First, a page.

Ten Questions to Ask Potential Tenants
Updated: May 24
Finding the right tenant for your rental property can be a tedious and long process, but it can easily make the difference between a profitable investment and a nightmare experience. To make sure you choose the best candidate, you need to ask the right questions during the screening process.
Ready to find out what they are? Keep reading.
How long have you lived at your current location?
A basic tenant screening question is knowing how long they’ve lived at their current place, as their answer can give you an idea of their stability as a long-term tenant. A tenant who is constantly on the move may be a sign of a problem renter, and there’s a risk they won’t stay for the entire lease agreement term, resulting in the need to break the contract earlier.
Why are you moving?
One of the most relevant questions you can ask when conducting a screening is the reason for which a tenant wants to move out of their current property. You want to look out for legitimate reasons as to why they are moving. Reasons like a new job or a bigger space are all acceptable answers. But something like arguments with the landlord or evictions are clear red flags. You can learn a lot about the tenants during the screening, see the good and bad sides, and understand their situation.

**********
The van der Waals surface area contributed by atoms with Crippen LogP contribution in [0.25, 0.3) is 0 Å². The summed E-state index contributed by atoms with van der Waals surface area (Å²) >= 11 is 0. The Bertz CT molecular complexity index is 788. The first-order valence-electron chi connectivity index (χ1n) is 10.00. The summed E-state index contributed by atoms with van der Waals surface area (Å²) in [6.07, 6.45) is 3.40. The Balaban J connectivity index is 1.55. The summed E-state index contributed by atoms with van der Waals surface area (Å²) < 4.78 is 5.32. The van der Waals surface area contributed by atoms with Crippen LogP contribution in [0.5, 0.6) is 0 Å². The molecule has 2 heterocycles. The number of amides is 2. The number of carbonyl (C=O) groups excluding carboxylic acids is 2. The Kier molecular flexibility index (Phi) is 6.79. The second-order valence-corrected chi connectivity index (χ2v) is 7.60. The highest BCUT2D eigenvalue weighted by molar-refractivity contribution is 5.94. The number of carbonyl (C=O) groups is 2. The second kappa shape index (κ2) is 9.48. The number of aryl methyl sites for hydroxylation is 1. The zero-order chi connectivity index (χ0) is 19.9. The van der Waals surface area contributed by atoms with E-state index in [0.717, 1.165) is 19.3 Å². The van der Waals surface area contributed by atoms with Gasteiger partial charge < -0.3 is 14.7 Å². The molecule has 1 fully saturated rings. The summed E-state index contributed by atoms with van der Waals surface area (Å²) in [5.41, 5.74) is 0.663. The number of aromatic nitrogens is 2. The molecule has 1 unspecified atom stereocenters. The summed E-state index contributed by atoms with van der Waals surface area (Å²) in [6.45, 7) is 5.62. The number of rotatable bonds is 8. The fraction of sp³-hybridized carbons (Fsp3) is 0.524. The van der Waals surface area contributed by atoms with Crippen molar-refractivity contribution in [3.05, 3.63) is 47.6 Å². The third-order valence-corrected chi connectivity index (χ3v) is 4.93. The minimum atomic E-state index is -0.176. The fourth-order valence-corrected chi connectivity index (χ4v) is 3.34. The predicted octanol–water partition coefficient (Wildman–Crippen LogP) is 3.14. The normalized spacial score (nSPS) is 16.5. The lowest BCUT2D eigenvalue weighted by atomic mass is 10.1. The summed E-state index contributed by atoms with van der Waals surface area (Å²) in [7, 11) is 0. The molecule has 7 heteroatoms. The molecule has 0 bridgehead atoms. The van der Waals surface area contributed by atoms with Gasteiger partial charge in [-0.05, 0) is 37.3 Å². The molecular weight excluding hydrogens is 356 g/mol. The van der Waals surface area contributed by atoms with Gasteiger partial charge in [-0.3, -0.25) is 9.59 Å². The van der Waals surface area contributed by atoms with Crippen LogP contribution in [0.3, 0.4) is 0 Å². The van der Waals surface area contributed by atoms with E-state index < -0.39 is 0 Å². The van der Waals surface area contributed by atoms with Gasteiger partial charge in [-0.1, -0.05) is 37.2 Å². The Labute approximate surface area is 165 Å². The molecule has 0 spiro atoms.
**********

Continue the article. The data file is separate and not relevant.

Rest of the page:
Do you have references from former landlords?
Lying is easy, particularly for those who have a lot to hide. The best way to check the quality of a potential tenant is not to get the information straight from the horse’s mouth but rather to ask a third party.
Ask for references from former landlords or property managers. If the candidate is hesitant to hand them over, it should be something to look out for, but if they do offer, take the time to speak to the references directly and ask probing questions regarding the tenant’s character.
Are you a pet owner?
You need to decide from the outset whether your property is pet friendly or not. If you have in place a ‘no pets’ policy, you can easily strike any potential tenant with a pet off of your list, as if you do not allow pets in your rental, you need to make this clear from the beginning.
However, some tenants may try to sneak in pets without your knowledge, which can lead to damage to the property and additional cleaning expenses. If you choose to accept applicants with pets, you’ll have access to a greater pool of candidates but also expose yourself to a greater risk of damage.
Have you ever been evicted from a property?
If the answer to this question is yes, a landlord shouldn’t automatically annul an application since you can be confident that the candidate is honest, and that is a good sign! There may be extenuating circumstances that are worth listening to. It may have been through no fault of the tenants, or it happened a long time ago, and there have been no issues since. If the answer is yes, it’s not the most ideal thing to hear, but be sure to explore the answer further.
What is your monthly income?